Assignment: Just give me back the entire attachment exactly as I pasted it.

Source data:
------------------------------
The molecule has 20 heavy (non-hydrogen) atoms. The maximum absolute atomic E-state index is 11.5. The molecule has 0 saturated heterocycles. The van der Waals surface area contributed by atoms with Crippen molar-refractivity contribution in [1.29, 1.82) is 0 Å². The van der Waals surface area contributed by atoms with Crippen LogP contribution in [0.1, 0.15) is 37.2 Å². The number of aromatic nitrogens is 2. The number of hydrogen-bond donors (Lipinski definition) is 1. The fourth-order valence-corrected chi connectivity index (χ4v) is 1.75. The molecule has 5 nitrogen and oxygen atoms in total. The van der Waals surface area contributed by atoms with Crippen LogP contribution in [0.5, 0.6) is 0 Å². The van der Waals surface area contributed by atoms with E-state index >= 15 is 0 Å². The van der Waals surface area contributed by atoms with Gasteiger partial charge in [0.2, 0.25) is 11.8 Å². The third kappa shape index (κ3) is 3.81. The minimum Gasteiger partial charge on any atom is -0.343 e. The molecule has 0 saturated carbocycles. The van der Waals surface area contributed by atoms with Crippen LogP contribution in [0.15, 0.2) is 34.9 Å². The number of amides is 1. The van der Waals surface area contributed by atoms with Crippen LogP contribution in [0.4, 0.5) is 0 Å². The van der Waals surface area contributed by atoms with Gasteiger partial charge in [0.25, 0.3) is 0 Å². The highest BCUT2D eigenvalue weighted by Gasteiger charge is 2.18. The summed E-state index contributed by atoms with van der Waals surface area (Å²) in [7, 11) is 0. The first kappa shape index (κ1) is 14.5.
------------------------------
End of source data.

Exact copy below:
The molecule has 20 heavy (non-hydrogen) atoms. The maximum absolute atomic E-state index is 11.5. The molecule has 0 saturated heterocycles. The van der Waals surface area contributed by atoms with Crippen molar-refractivity contribution in [1.29, 1.82) is 0 Å². The van der Waals surface area contributed by atoms with Crippen LogP contribution in [0.1, 0.15) is 37.2 Å². The number of aromatic nitrogens is 2. The number of hydrogen-bond donors (Lipinski definition) is 1. The fourth-order valence-corrected chi connectivity index (χ4v) is 1.75. The molecule has 5 nitrogen and oxygen atoms in total. The van der Waals surface area contributed by atoms with Crippen LogP contribution in [0.5, 0.6) is 0 Å². The van der Waals surface area contributed by atoms with E-state index >= 15 is 0 Å². The van der Waals surface area contributed by atoms with Gasteiger partial charge in [0.2, 0.25) is 11.8 Å². The third kappa shape index (κ3) is 3.81. The minimum Gasteiger partial charge on any atom is -0.343 e. The molecule has 0 saturated carbocycles. The van der Waals surface area contributed by atoms with Crippen LogP contribution in [0.15, 0.2) is 34.9 Å². The number of amides is 1. The van der Waals surface area contributed by atoms with Crippen LogP contribution in [0.4, 0.5) is 0 Å². The van der Waals surface area contributed by atoms with Gasteiger partial charge in [0.25, 0.3) is 0 Å². The highest BCUT2D eigenvalue weighted by Gasteiger charge is 2.18. The summed E-state index contributed by atoms with van der Waals surface area (Å²) in [7, 11) is 0. The first kappa shape index (κ1) is 14.5.